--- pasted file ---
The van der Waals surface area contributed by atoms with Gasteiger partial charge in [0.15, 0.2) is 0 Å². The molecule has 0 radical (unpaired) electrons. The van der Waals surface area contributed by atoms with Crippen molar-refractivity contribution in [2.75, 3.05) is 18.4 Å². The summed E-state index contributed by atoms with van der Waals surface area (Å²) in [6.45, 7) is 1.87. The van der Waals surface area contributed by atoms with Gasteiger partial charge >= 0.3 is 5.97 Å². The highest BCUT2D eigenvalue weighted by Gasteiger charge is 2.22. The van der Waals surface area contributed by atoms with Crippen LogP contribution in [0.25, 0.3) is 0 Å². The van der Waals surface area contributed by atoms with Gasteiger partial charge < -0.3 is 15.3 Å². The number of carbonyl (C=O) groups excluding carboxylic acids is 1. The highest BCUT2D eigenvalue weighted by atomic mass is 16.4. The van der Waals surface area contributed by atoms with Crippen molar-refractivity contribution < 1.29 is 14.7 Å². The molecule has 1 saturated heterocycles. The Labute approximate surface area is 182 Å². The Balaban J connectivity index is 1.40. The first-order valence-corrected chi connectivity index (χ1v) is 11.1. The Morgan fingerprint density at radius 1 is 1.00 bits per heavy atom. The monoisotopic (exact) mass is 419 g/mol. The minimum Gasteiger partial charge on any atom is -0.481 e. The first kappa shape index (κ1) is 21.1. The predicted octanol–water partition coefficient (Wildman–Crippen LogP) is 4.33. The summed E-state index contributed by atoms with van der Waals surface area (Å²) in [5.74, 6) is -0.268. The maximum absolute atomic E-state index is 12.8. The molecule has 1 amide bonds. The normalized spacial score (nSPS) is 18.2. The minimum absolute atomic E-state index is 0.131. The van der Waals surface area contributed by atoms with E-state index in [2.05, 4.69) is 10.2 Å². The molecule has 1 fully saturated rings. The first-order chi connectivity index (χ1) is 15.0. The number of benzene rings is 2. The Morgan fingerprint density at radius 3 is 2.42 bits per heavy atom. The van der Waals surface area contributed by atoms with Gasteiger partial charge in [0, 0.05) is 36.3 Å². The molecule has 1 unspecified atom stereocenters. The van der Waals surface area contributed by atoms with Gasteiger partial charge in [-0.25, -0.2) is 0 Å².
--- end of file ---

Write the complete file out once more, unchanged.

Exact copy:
The van der Waals surface area contributed by atoms with Gasteiger partial charge in [0.15, 0.2) is 0 Å². The molecule has 0 radical (unpaired) electrons. The van der Waals surface area contributed by atoms with Crippen molar-refractivity contribution in [2.75, 3.05) is 18.4 Å². The summed E-state index contributed by atoms with van der Waals surface area (Å²) in [6.45, 7) is 1.87. The van der Waals surface area contributed by atoms with Gasteiger partial charge >= 0.3 is 5.97 Å². The highest BCUT2D eigenvalue weighted by Gasteiger charge is 2.22. The van der Waals surface area contributed by atoms with Crippen LogP contribution in [0.25, 0.3) is 0 Å². The van der Waals surface area contributed by atoms with Gasteiger partial charge < -0.3 is 15.3 Å². The number of carbonyl (C=O) groups excluding carboxylic acids is 1. The highest BCUT2D eigenvalue weighted by atomic mass is 16.4. The van der Waals surface area contributed by atoms with Crippen molar-refractivity contribution < 1.29 is 14.7 Å². The molecule has 1 saturated heterocycles. The Labute approximate surface area is 182 Å². The Balaban J connectivity index is 1.40. The first-order valence-corrected chi connectivity index (χ1v) is 11.1. The Morgan fingerprint density at radius 1 is 1.00 bits per heavy atom. The monoisotopic (exact) mass is 419 g/mol. The minimum Gasteiger partial charge on any atom is -0.481 e. The first kappa shape index (κ1) is 21.1. The predicted octanol–water partition coefficient (Wildman–Crippen LogP) is 4.33. The summed E-state index contributed by atoms with van der Waals surface area (Å²) in [5.74, 6) is -0.268. The maximum absolute atomic E-state index is 12.8. The molecule has 1 amide bonds. The normalized spacial score (nSPS) is 18.2. The minimum absolute atomic E-state index is 0.131. The van der Waals surface area contributed by atoms with E-state index in [2.05, 4.69) is 10.2 Å². The molecule has 1 fully saturated rings. The first-order chi connectivity index (χ1) is 15.0. The number of benzene rings is 2. The Morgan fingerprint density at radius 3 is 2.42 bits per heavy atom. The van der Waals surface area contributed by atoms with Gasteiger partial charge in [0, 0.05) is 36.3 Å². The molecule has 1 unspecified atom stereocenters. The van der Waals surface area contributed by atoms with Gasteiger partial charge in [-0.25, -0.2) is 0 Å².